Does the Subaltern Have a Theory of Mind?

In the past 24 hours, I’ve read (in between teaching, Date Night, and assorted appointments) Gayatri Chakravorty Spviak’s “Can the Subaltern Speak?“, Melanie Yergeau’s “Clinically Significant Disturbance: On Theorists Who Theorize Theory of Mind” and Barbara Johnson’s translator’s introduction to Derrida’s Dissemination.

I’m reading all this in the service of my current paper deconstructing uses of the work “speak” in discussions of autism.  But, as you do, my mind is also working several papers ahead.  Not for the first time, I’m grappling with “theory of mind” and its place in my work (in my work and in my work), especially since “theory of mind” is, as Melanie Yergeau points out, so indissoluble from the question of autistic people’s very humanity.

So this line by Johnson caught my eye in particular:

In its elaboration of a critique of the metaphysical forces that structure and smother differance in every text, a deconstructive reading thus assumes . . . that an inquiry that attempts to study an object by means of that very object is open to certain analyzable aberrations (this pertains to virtually all important investigations: the self analyzing itself, man studying man, thought thinking about thought, language speaking about language, etc. ).


This line implies to me that “theory of mind” also belongs among the examples listed in Johnson’s parentheses, and that a deconstruction of it should also produce “certain analyzable aberrations.”  Just as my current paper argues that positing autistics as “arhetorical” by pointing to an inability to “speak” puts the positer in the “arhetorical” position of refusing to listen, claiming that one human mind can know that another human mind doesn’t know about “other minds” is, itself, a form of mindblindness.  Simon Baron-Cohen once revealed this very fact in far fewer words when he wrote “it is probably impossible to imagine what it is like to be mindblind.”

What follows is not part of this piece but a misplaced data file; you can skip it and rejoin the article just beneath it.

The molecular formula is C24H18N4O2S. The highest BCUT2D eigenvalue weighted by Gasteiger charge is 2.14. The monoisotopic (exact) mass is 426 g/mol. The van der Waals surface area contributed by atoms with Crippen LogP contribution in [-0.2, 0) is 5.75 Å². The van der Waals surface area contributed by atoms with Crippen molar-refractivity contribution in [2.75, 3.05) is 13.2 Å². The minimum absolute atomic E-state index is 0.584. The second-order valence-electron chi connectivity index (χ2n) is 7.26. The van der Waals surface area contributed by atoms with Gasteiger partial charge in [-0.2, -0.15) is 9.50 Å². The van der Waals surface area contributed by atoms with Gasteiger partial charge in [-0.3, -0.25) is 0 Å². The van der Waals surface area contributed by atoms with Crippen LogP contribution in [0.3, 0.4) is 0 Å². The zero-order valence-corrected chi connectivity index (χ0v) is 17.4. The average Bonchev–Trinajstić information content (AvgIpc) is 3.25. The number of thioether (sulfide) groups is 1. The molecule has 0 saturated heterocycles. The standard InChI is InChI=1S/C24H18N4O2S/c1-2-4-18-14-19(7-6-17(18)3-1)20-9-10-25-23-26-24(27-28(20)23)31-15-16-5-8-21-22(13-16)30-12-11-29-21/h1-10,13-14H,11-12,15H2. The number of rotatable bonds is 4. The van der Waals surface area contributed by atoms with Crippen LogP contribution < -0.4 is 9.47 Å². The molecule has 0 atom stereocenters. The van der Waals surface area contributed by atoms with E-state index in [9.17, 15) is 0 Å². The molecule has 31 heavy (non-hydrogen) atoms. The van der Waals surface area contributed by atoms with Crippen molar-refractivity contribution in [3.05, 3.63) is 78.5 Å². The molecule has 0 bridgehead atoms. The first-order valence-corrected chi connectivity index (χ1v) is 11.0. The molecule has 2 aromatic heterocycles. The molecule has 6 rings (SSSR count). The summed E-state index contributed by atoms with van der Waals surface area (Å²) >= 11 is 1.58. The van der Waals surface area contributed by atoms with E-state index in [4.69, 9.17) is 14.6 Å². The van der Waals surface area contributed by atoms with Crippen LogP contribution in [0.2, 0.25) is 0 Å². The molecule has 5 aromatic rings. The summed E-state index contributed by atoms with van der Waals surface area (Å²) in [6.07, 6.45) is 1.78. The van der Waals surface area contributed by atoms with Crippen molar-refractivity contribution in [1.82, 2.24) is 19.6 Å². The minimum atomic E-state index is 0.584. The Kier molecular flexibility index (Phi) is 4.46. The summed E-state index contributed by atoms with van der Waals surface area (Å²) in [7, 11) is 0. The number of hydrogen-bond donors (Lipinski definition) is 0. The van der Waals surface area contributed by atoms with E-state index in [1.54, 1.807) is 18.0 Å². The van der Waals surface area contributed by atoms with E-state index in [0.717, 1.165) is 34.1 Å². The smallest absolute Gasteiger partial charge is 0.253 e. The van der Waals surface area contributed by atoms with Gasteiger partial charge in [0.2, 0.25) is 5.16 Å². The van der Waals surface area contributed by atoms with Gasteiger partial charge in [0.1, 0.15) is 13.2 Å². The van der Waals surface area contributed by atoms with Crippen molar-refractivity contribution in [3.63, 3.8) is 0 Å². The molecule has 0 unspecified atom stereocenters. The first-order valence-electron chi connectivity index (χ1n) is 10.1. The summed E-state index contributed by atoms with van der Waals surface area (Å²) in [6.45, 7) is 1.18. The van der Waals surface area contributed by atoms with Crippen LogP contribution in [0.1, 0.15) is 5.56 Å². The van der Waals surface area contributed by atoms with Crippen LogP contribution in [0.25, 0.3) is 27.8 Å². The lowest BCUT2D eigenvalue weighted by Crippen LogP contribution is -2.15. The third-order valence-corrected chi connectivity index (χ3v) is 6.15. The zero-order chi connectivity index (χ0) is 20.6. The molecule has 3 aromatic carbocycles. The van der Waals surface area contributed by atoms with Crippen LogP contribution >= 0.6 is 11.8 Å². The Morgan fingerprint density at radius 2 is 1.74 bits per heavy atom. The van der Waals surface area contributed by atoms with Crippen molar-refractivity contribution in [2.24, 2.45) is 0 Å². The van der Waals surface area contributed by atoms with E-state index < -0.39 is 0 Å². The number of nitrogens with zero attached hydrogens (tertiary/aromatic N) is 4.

As it turns out, some work on deconstructing “theory of mind” has already been done, which helps me know I’m not alone in my intuitions.  But since I’m also rereading Spivak and taking a class in postcolonial literature and theory, I also have this question:

Does the subaltern have a theory of mind?

Put another way, is “subalternity” created, constructed, and/or reinforced by the same “these people have no theory of mind” propaganda that strips autistic people of their humanity?  And if not – if either the propaganda doesn’t exist or it exists but it is not the same as the charges leveled against the autistic nonexistent – what’s different, and why?

Put another way, is “the subaltern” subaltern because they (are constructed as if they) have no theory of mind?

In before either brainscience or cognitive-approaches-to-stuff-in-your-English-department types crawl out of the woodwork to tell me that “theory of mind” is an empirical reality, not a theoretical construct:  1.  You’re wrong.  2.  Even if you are not wrong, so-called “empirical realities” can have hella oppressive political results when rhetoricized in certain ways – and those are the things in which I am primarily interested.

We now return you to your regularly-scheduled hedgehog having a bath.


About Dani Alexis

Dani Alexis is a freelance writer with a decade of experience and a passion for creating new things. As Verity Reynolds, Dani is the author of the Non-Compliant Space series Buy her a coffee:
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